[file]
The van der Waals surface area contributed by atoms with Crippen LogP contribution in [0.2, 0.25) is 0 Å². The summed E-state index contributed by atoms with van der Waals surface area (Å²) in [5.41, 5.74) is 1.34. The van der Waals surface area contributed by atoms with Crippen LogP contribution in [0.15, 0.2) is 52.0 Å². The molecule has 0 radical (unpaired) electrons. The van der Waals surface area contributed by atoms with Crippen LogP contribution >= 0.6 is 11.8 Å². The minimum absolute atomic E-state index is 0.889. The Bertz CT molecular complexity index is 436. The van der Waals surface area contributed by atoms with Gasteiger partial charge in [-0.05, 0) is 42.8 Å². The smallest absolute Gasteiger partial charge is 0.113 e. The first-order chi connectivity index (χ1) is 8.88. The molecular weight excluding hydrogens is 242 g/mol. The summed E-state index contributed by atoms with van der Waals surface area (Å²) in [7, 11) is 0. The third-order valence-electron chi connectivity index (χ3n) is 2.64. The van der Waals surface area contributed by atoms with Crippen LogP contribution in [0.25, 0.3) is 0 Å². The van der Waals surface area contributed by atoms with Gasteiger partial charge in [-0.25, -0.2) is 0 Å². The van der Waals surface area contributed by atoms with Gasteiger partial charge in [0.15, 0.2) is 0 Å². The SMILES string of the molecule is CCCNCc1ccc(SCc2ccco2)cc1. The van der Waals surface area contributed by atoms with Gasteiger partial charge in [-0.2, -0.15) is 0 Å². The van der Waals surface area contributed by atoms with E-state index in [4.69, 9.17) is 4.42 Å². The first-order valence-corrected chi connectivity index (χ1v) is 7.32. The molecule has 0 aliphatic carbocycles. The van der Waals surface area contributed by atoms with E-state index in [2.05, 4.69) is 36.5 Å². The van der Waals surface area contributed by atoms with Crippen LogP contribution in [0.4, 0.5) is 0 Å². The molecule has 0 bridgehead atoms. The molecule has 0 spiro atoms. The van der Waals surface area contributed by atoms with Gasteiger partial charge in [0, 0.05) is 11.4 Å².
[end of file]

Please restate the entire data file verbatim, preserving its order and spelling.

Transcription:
The van der Waals surface area contributed by atoms with Crippen LogP contribution in [0.2, 0.25) is 0 Å². The summed E-state index contributed by atoms with van der Waals surface area (Å²) in [5.41, 5.74) is 1.34. The van der Waals surface area contributed by atoms with Crippen LogP contribution in [0.15, 0.2) is 52.0 Å². The molecule has 0 radical (unpaired) electrons. The van der Waals surface area contributed by atoms with Crippen LogP contribution >= 0.6 is 11.8 Å². The minimum absolute atomic E-state index is 0.889. The Bertz CT molecular complexity index is 436. The van der Waals surface area contributed by atoms with Gasteiger partial charge in [-0.05, 0) is 42.8 Å². The smallest absolute Gasteiger partial charge is 0.113 e. The first-order chi connectivity index (χ1) is 8.88. The molecular weight excluding hydrogens is 242 g/mol. The summed E-state index contributed by atoms with van der Waals surface area (Å²) in [7, 11) is 0. The third-order valence-electron chi connectivity index (χ3n) is 2.64. The van der Waals surface area contributed by atoms with Crippen LogP contribution in [0.25, 0.3) is 0 Å². The van der Waals surface area contributed by atoms with Gasteiger partial charge in [-0.25, -0.2) is 0 Å². The van der Waals surface area contributed by atoms with Gasteiger partial charge in [0.15, 0.2) is 0 Å². The SMILES string of the molecule is CCCNCc1ccc(SCc2ccco2)cc1. The van der Waals surface area contributed by atoms with Gasteiger partial charge in [-0.2, -0.15) is 0 Å². The van der Waals surface area contributed by atoms with E-state index in [4.69, 9.17) is 4.42 Å². The first-order valence-corrected chi connectivity index (χ1v) is 7.32. The molecule has 0 aliphatic carbocycles. The van der Waals surface area contributed by atoms with E-state index in [2.05, 4.69) is 36.5 Å². The van der Waals surface area contributed by atoms with Crippen LogP contribution in [0.4, 0.5) is 0 Å². The molecule has 0 bridgehead atoms. The molecule has 0 spiro atoms. The van der Waals surface area contributed by atoms with Gasteiger partial charge in [0, 0.05) is 11.4 Å².